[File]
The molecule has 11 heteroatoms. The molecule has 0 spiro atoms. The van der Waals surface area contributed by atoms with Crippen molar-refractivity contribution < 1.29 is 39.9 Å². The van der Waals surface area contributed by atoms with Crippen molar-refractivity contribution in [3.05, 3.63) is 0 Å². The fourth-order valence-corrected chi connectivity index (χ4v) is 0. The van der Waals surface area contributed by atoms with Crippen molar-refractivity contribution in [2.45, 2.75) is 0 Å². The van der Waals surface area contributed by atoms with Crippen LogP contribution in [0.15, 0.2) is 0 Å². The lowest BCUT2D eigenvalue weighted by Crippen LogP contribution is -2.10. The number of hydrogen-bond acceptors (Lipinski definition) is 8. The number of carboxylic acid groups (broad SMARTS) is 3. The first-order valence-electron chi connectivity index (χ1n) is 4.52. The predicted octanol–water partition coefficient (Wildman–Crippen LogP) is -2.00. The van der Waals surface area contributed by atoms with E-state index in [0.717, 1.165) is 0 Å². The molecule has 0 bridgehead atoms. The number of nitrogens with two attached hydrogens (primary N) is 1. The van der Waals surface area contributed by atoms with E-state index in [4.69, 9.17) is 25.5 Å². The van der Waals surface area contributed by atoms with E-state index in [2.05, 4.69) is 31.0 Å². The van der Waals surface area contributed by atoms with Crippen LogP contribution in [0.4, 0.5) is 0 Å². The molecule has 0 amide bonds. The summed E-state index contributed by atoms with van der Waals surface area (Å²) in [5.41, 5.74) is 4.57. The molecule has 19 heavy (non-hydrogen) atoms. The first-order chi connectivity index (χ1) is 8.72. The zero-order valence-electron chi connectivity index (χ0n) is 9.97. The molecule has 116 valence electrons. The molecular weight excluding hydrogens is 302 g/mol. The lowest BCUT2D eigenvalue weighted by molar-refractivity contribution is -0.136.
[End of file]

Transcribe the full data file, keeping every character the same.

The molecule has 11 heteroatoms. The molecule has 0 spiro atoms. The van der Waals surface area contributed by atoms with Crippen molar-refractivity contribution < 1.29 is 39.9 Å². The van der Waals surface area contributed by atoms with Crippen molar-refractivity contribution in [3.05, 3.63) is 0 Å². The fourth-order valence-corrected chi connectivity index (χ4v) is 0. The van der Waals surface area contributed by atoms with Crippen molar-refractivity contribution in [2.45, 2.75) is 0 Å². The van der Waals surface area contributed by atoms with Crippen LogP contribution in [0.15, 0.2) is 0 Å². The lowest BCUT2D eigenvalue weighted by Crippen LogP contribution is -2.10. The number of hydrogen-bond acceptors (Lipinski definition) is 8. The number of carboxylic acid groups (broad SMARTS) is 3. The first-order valence-electron chi connectivity index (χ1n) is 4.52. The predicted octanol–water partition coefficient (Wildman–Crippen LogP) is -2.00. The van der Waals surface area contributed by atoms with E-state index in [0.717, 1.165) is 0 Å². The molecule has 0 bridgehead atoms. The number of nitrogens with two attached hydrogens (primary N) is 1. The van der Waals surface area contributed by atoms with E-state index in [4.69, 9.17) is 25.5 Å². The van der Waals surface area contributed by atoms with E-state index in [2.05, 4.69) is 31.0 Å². The van der Waals surface area contributed by atoms with Crippen LogP contribution in [0.4, 0.5) is 0 Å². The molecule has 0 amide bonds. The summed E-state index contributed by atoms with van der Waals surface area (Å²) in [5.41, 5.74) is 4.57. The molecule has 19 heavy (non-hydrogen) atoms. The first-order chi connectivity index (χ1) is 8.72. The zero-order valence-electron chi connectivity index (χ0n) is 9.97. The molecule has 116 valence electrons. The molecular weight excluding hydrogens is 302 g/mol. The lowest BCUT2D eigenvalue weighted by molar-refractivity contribution is -0.136.